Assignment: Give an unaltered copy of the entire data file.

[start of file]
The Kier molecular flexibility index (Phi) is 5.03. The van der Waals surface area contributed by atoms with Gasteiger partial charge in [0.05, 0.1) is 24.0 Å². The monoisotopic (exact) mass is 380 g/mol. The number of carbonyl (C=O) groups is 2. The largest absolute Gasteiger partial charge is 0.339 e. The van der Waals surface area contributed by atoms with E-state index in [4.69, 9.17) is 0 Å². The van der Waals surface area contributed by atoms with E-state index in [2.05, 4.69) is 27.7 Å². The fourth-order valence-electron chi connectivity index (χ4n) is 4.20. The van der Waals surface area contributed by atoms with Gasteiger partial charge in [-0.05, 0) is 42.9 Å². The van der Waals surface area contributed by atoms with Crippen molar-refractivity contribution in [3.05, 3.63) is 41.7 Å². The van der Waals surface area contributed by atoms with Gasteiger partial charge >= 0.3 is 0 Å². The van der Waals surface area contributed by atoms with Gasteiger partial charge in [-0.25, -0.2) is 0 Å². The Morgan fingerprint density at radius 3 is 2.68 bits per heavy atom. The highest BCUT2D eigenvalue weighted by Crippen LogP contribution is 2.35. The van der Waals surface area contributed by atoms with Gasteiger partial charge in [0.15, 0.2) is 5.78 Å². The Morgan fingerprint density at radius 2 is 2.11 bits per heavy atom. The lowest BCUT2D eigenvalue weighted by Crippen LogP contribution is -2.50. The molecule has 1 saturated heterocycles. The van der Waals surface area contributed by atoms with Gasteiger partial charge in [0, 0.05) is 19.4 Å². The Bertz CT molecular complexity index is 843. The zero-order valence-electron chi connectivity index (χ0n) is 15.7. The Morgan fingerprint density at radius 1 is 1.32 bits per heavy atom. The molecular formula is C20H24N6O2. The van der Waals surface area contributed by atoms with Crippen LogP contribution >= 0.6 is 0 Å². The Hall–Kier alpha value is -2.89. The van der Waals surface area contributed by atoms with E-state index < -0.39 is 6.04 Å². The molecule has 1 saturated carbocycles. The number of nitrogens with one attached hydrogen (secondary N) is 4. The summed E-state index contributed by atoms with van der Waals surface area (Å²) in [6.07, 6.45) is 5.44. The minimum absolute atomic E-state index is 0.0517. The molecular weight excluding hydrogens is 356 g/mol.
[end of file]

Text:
The Kier molecular flexibility index (Phi) is 5.03. The van der Waals surface area contributed by atoms with Gasteiger partial charge in [0.05, 0.1) is 24.0 Å². The monoisotopic (exact) mass is 380 g/mol. The number of carbonyl (C=O) groups is 2. The largest absolute Gasteiger partial charge is 0.339 e. The van der Waals surface area contributed by atoms with E-state index in [4.69, 9.17) is 0 Å². The van der Waals surface area contributed by atoms with E-state index in [2.05, 4.69) is 27.7 Å². The fourth-order valence-electron chi connectivity index (χ4n) is 4.20. The van der Waals surface area contributed by atoms with Gasteiger partial charge in [-0.05, 0) is 42.9 Å². The van der Waals surface area contributed by atoms with Crippen molar-refractivity contribution in [3.05, 3.63) is 41.7 Å². The van der Waals surface area contributed by atoms with Gasteiger partial charge >= 0.3 is 0 Å². The van der Waals surface area contributed by atoms with Gasteiger partial charge in [-0.25, -0.2) is 0 Å². The Morgan fingerprint density at radius 3 is 2.68 bits per heavy atom. The highest BCUT2D eigenvalue weighted by Crippen LogP contribution is 2.35. The van der Waals surface area contributed by atoms with Gasteiger partial charge in [0.15, 0.2) is 5.78 Å². The Morgan fingerprint density at radius 2 is 2.11 bits per heavy atom. The lowest BCUT2D eigenvalue weighted by Crippen LogP contribution is -2.50. The molecule has 1 saturated heterocycles. The van der Waals surface area contributed by atoms with Gasteiger partial charge in [0, 0.05) is 19.4 Å². The Bertz CT molecular complexity index is 843. The zero-order valence-electron chi connectivity index (χ0n) is 15.7. The Morgan fingerprint density at radius 1 is 1.32 bits per heavy atom. The molecular formula is C20H24N6O2. The van der Waals surface area contributed by atoms with Crippen LogP contribution >= 0.6 is 0 Å². The Hall–Kier alpha value is -2.89. The van der Waals surface area contributed by atoms with E-state index < -0.39 is 6.04 Å². The molecule has 1 saturated carbocycles. The number of nitrogens with one attached hydrogen (secondary N) is 4. The summed E-state index contributed by atoms with van der Waals surface area (Å²) in [6.07, 6.45) is 5.44. The minimum absolute atomic E-state index is 0.0517. The molecular weight excluding hydrogens is 356 g/mol.